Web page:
An engaging, accessible narrative of immigration, resilience, and connections between generations.

THE GIRL IN THE GOLD DRESS

A Korean American girl learns the history of the gold dress she plans to wear in a talent show in this picture book.

Hannah is anxious about her Korean dance performance for her school talent show. A huge worry is her ostentatious peach-and-gold dress: “It was too different. Too Korean.” Noticing her discomfort, her mother tells her the story of her great-grandmother’s hanbok fabric business in Korea. The woman had to flee North Korea during the war. She needed to bring her fabrics with her but could not carry many bags; instead, she wrapped hanbok silks around her body under her coat, including a peach-and-gold one. Before moving to America, she gave the new store owner in Seoul instructions never to sell the peach-and-gold hanbok unless a girl named Geum Chun requested it. When Hannah was born, her great-grandmother gave her a Korean name—Geum Chun—so that she could eventually claim the dress. Armed with this knowledge, Hannah dazzles at the talent show. While questions remain—why did Hannah never learn this secret before?—the emotional arc of Paik’s story is neat and the message affirming for children seeking connections with immigrant histories that feel remote. Lin Park’s acrylic paintings offer detailed, realistic portraits of Hannah, her mother, and the bright silk fabric and sketchier pictures of the historical narrative. The titular dress is rendered in stunning gold paint.

An engaging, accessible narrative of immigration, resilience, and connections between generations.

Pub Date: May 24, 2021

ISBN: 978-1-954109-11-7

Page Count: 34

Publisher: Imagilore Publishing

Review Posted Online: April 16, 2021

Kirkus Reviews Issue: June 1, 2021

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As insubstantial as hot air.

THE WORLD NEEDS WHO YOU WERE MADE TO BE

A diverse cast of children first makes a fleet of hot air balloons and then takes to the sky in them.

Lifestyle maven Gaines uses this activity as a platform to celebrate diversity in learning and working styles. Some people like to work together; others prefer a solo process. Some take pains to plan extensively; others know exactly what they want and jump right in. Some apply science; others demonstrate artistic prowess. But “see how beautiful it can be when / our differences share the same sky?” Double-page spreads leading up to this moment of liftoff are laid out such that rhyming abcb quatrains typically contain one or two opposing concepts: “Some of us are teachers / and share what we know. / But all of us are learners. / Together is how we grow!” In the accompanying illustration, a bespectacled, Asian-presenting child at a blackboard lectures the other children on “balloon safety.” Gaines’ text has the ring of sincerity, but the sentiment is hardly an original one, and her verse frequently sacrifices scansion for rhyme. Sometimes it abandons both: “We may not look / or work or think the same, / but we all have an / important part to play.” Swaney’s delicate, pastel-hued illustrations do little to expand on the text, but they are pretty. (This book was reviewed digitally with 11.2-by-18.6-inch double-page spreads viewed at 70.7% of actual size.)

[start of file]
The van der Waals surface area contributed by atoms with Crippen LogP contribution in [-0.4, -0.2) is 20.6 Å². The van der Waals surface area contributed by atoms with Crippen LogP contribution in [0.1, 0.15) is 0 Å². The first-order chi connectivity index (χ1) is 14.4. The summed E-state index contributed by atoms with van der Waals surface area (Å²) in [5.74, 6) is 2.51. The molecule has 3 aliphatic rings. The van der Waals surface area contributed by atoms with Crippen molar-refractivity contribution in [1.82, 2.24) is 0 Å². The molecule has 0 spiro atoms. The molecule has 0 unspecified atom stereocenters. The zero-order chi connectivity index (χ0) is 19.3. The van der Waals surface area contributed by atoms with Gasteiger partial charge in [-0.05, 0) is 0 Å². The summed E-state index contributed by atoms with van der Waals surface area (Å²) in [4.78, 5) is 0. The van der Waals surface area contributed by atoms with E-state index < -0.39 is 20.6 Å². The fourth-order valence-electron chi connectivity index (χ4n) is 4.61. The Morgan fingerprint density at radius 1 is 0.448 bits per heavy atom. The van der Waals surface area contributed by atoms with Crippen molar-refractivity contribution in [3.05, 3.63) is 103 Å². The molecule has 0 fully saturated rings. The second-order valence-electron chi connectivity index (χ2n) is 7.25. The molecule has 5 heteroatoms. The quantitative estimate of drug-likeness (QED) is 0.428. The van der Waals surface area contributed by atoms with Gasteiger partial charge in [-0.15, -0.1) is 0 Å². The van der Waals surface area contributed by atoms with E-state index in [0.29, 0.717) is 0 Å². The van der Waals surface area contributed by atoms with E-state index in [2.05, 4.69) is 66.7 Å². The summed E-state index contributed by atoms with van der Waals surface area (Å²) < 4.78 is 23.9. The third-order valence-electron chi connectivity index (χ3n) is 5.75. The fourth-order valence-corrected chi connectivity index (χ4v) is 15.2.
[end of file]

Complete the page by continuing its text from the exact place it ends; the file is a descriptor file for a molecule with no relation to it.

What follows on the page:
As insubstantial as hot air. (Picture book. 4-8)

Pub Date: Nov. 10, 2020

ISBN: 978-1-4003-1423-2

Page Count: 32

Publisher: Tommy Nelson

Review Posted Online: Jan. 19, 2021

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The dynamic interaction between the characters invites readers to take risks, push boundaries, and have a little unscripted...

CLAYMATES

Reinvention is the name of the game for two blobs of clay.

A blue-eyed gray blob and a brown-eyed brown blob sit side by side, unsure as to what’s going to happen next. The gray anticipates an adventure, while the brown appears apprehensive. A pair of hands descends, and soon, amid a flurry of squishing and prodding and poking and sculpting, a handsome gray wolf and a stately brown owl emerge. The hands disappear, leaving the friends to their own devices. The owl is pleased, but the wolf convinces it that the best is yet to come. An ear pulled here and an extra eye placed there, and before you can shake a carving stick, a spurt of frenetic self-exploration—expressed as a tangled black scribble—reveals a succession of smug hybrid beasts. After all, the opportunity to become a “pig-e-phant” doesn’t come around every day. But the sound of approaching footsteps panics the pair of Picassos. How are they going to “fix [them]selves” on time? Soon a hippopotamus and peacock are staring bug-eyed at a returning pair of astonished hands. The creative naiveté of the “clay mates” is perfectly captured by Petty’s feisty, spot-on dialogue: “This was your idea…and it was a BAD one.” Eldridge’s endearing sculpted images are photographed against the stark white background of an artist’s work table to great effect.

The dynamic interaction between the characters invites readers to take risks, push boundaries, and have a little unscripted fun of their own . (Picture book. 5-8)

Pub Date: June 20, 2017

ISBN: 978-0-316-30311-8

Page Count: 40

Publisher: Little, Brown

Review Posted Online: March 29, 2017

Kirkus Reviews Issue: April 15, 2017

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